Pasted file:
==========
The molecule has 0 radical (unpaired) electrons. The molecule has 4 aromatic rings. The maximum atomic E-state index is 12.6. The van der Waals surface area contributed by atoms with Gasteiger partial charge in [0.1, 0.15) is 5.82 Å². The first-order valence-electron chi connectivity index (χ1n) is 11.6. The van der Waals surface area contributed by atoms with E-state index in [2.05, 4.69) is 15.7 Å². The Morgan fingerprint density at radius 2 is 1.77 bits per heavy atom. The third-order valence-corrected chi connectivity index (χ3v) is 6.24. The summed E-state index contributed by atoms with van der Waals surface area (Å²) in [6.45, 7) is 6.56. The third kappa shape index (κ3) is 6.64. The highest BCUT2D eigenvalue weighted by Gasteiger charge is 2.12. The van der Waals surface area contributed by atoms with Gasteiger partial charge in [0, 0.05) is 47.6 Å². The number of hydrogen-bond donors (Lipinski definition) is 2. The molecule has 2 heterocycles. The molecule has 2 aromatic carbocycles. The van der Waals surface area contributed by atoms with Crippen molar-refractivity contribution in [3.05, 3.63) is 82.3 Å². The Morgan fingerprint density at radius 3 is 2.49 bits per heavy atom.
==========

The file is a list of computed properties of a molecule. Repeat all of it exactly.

The molecule has 0 radical (unpaired) electrons. The molecule has 4 aromatic rings. The maximum atomic E-state index is 12.6. The van der Waals surface area contributed by atoms with Gasteiger partial charge in [0.1, 0.15) is 5.82 Å². The first-order valence-electron chi connectivity index (χ1n) is 11.6. The van der Waals surface area contributed by atoms with E-state index in [2.05, 4.69) is 15.7 Å². The Morgan fingerprint density at radius 2 is 1.77 bits per heavy atom. The third-order valence-corrected chi connectivity index (χ3v) is 6.24. The summed E-state index contributed by atoms with van der Waals surface area (Å²) in [6.45, 7) is 6.56. The third kappa shape index (κ3) is 6.64. The highest BCUT2D eigenvalue weighted by Gasteiger charge is 2.12. The van der Waals surface area contributed by atoms with Gasteiger partial charge in [0, 0.05) is 47.6 Å². The number of hydrogen-bond donors (Lipinski definition) is 2. The molecule has 2 heterocycles. The molecule has 2 aromatic carbocycles. The van der Waals surface area contributed by atoms with Crippen molar-refractivity contribution in [3.05, 3.63) is 82.3 Å². The Morgan fingerprint density at radius 3 is 2.49 bits per heavy atom.